Pro-Life Governor Christie Again Defunds Planned Parenthood in New Jersey

Pro-life Gov. Chris Christie

You’d think Planned Parenthood and their supporters in the New Jersey state legislature would have figured it out by now.  The state’s governor, Chris Christie, is not going send the money of New Jersey taxpayers to groups like theirs.

Once again, this past June, the Democrat-controlled state legislature passed a budget containing $7.5 million in state funds for “family planning” clinics in the state, such as Planned Parenthood.  Once again, as he did last year, Christie vetoed that item along with several other non-family planning outlays in the $30+ billion budget, cutting $1.3 billion altogether, citing the need for what he called “adult supervision” in times of “fiscal trouble” (Times, of Trenton, 6/30/11, NY Times, 6/30/11)

Democrats in the state senate scrambled to try and corral the needed Republican votes to restore funds cut from the budget, but in 15 votes failed to get the required two-thirds majority.  They lost the vote to restore funding for family planning by a margin or 25-14, with just one Republican, Jennifer Beck (R-Monmouth) siding with the Democrats (Statehouse Bureau, 7/12/11).

It was largely a repeat of last year’s budget battle over the family planning funds.  Christie cut the same amount, $7.5 million, in 2010, cuts opponents labeled “insensitive” and “economically foolish.”Christie, who took office with the state facing a huge projected deficit, simply pointed out then that  “I don’t believe that is a priority in a budget where you have to cut $11 billion” (Gloucester County Times, 6/25/2010).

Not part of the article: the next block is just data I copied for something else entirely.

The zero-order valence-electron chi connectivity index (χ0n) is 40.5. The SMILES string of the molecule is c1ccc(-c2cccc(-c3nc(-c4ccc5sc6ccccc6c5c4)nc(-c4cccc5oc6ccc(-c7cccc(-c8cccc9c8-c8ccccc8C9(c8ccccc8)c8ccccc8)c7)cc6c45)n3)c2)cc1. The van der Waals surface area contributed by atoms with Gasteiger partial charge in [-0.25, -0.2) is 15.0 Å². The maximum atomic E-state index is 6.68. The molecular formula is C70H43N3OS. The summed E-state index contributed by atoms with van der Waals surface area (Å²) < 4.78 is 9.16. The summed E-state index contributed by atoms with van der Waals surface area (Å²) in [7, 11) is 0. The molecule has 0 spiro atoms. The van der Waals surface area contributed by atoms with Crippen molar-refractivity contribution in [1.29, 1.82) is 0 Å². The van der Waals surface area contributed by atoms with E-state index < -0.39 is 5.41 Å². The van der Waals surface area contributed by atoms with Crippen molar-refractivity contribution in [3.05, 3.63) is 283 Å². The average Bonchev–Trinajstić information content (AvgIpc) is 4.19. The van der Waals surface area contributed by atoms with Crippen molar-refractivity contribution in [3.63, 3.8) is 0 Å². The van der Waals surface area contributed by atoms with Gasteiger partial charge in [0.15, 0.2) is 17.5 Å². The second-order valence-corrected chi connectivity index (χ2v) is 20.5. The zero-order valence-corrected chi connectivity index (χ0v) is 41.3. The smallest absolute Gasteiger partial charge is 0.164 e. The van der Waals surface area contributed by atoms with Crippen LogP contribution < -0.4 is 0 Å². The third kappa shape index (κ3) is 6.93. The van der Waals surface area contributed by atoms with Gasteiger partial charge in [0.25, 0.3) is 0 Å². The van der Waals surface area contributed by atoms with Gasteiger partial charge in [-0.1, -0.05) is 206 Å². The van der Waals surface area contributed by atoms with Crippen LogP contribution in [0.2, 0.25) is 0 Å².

Democrats in the legislature voted  to restore funding that summer, but, then as now, were unsuccessful.  Christie vetoed the measure, coolly noting that women could get the same services from other clinics and federally qualified health centers around the state (Today’s Sunbeam, 6/28/10, Gloucester County Times, 7/24/10, Philadelphia Inquirer, 7/28/10).  Democrats were unable to get the votes needed to override the governor’s veto.

In the year since the last budget fight, New Jersey’s Planned Parenthood affiliates have not been happy.  Shortly after the 2010 cuts became final, Planned Parenthood of Southern New Jersey (PPSNJ) announced the closing its Cherry Hill, NJ clinic.

Billing practices at Planned Parenthood from 2007 and 2008 came under fire in August of 2010 after a U.S. Inspector General found that some clinics were coding all claims as “family planning” services when they were not really family planning (AP, 8/20/10). While the federal government reimburses states dollar for dollar on most medical costs, reimbursement rates for family planning are much higher, with nine dollars returned for every dollar spent by the state.

In February of this year, a video tape came out showing a Planned Parenthood employee advising a woman and man posing as a prostitute and pimp for under-age foreign girls how to get services for the girls and avoid investigation by authorities.  That employee was fired, but Planned Parenthood was left with larger questions about its training and policies. (New York Times, 2/3/11, AP, 2/2/11).

State inspections in February and March of this year found 39 “deficiencies” at Planned Parenthood’s Mercer Area clinic in Trenton (Times of Trenton, 5/28/11).  This involved issues such as unlabeled syringes, failure to sterilize ultrasound equipment, and other procedural policies.

None of this helped Planned Parenthood make the case that it was an effective, professional provider of essential medical services.

Of this present budget fight, Christie said on June 30, 2011, that “We are not going back to business as usual.”  Though speaking in the wider context, Christie’s words when announcing the cuts clearly articulated the principle shared by many citizens when it comes to state funding of enterprises like Planned Parenthood directly connected to the abortion industry:

“The actions I have taken today reinforce a commitment to protecting taxpayer dollars” (National Catholic Register, 7/5/11).

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